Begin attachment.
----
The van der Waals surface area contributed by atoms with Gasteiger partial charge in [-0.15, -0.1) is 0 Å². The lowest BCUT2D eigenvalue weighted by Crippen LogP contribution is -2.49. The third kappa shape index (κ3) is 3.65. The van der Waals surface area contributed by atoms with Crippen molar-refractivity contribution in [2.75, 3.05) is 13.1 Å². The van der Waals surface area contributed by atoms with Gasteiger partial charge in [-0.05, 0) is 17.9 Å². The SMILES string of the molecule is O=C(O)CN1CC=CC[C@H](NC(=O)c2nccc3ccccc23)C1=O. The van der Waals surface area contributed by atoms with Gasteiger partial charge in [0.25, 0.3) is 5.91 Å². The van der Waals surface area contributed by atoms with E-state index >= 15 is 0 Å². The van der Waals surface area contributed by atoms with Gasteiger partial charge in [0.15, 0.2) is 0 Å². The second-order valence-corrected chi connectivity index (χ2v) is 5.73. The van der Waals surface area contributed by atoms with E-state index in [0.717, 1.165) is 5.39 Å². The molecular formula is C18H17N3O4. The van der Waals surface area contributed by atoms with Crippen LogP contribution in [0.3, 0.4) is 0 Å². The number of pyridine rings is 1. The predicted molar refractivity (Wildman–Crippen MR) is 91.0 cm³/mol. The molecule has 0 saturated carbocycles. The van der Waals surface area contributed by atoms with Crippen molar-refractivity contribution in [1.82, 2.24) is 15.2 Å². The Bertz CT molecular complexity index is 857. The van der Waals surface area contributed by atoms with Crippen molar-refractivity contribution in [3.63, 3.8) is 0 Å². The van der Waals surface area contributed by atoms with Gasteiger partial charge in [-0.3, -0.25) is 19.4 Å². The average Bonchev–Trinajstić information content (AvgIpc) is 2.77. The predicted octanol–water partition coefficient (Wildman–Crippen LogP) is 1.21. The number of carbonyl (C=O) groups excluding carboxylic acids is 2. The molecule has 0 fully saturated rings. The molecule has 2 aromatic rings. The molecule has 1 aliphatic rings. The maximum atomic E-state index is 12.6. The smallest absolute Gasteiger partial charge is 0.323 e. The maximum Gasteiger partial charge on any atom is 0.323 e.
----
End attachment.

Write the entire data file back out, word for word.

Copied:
The van der Waals surface area contributed by atoms with Gasteiger partial charge in [-0.15, -0.1) is 0 Å². The lowest BCUT2D eigenvalue weighted by Crippen LogP contribution is -2.49. The third kappa shape index (κ3) is 3.65. The van der Waals surface area contributed by atoms with Crippen molar-refractivity contribution in [2.75, 3.05) is 13.1 Å². The van der Waals surface area contributed by atoms with Gasteiger partial charge in [-0.05, 0) is 17.9 Å². The SMILES string of the molecule is O=C(O)CN1CC=CC[C@H](NC(=O)c2nccc3ccccc23)C1=O. The van der Waals surface area contributed by atoms with Gasteiger partial charge in [0.25, 0.3) is 5.91 Å². The van der Waals surface area contributed by atoms with E-state index >= 15 is 0 Å². The van der Waals surface area contributed by atoms with Gasteiger partial charge in [0.15, 0.2) is 0 Å². The second-order valence-corrected chi connectivity index (χ2v) is 5.73. The van der Waals surface area contributed by atoms with E-state index in [0.717, 1.165) is 5.39 Å². The molecular formula is C18H17N3O4. The van der Waals surface area contributed by atoms with Crippen LogP contribution in [0.3, 0.4) is 0 Å². The number of pyridine rings is 1. The predicted molar refractivity (Wildman–Crippen MR) is 91.0 cm³/mol. The molecule has 0 saturated carbocycles. The van der Waals surface area contributed by atoms with Crippen molar-refractivity contribution in [1.82, 2.24) is 15.2 Å². The Bertz CT molecular complexity index is 857. The van der Waals surface area contributed by atoms with Crippen molar-refractivity contribution in [3.63, 3.8) is 0 Å². The van der Waals surface area contributed by atoms with Gasteiger partial charge in [-0.3, -0.25) is 19.4 Å². The average Bonchev–Trinajstić information content (AvgIpc) is 2.77. The predicted octanol–water partition coefficient (Wildman–Crippen LogP) is 1.21. The number of carbonyl (C=O) groups excluding carboxylic acids is 2. The molecule has 0 fully saturated rings. The molecule has 2 aromatic rings. The molecule has 1 aliphatic rings. The maximum atomic E-state index is 12.6. The smallest absolute Gasteiger partial charge is 0.323 e. The maximum Gasteiger partial charge on any atom is 0.323 e.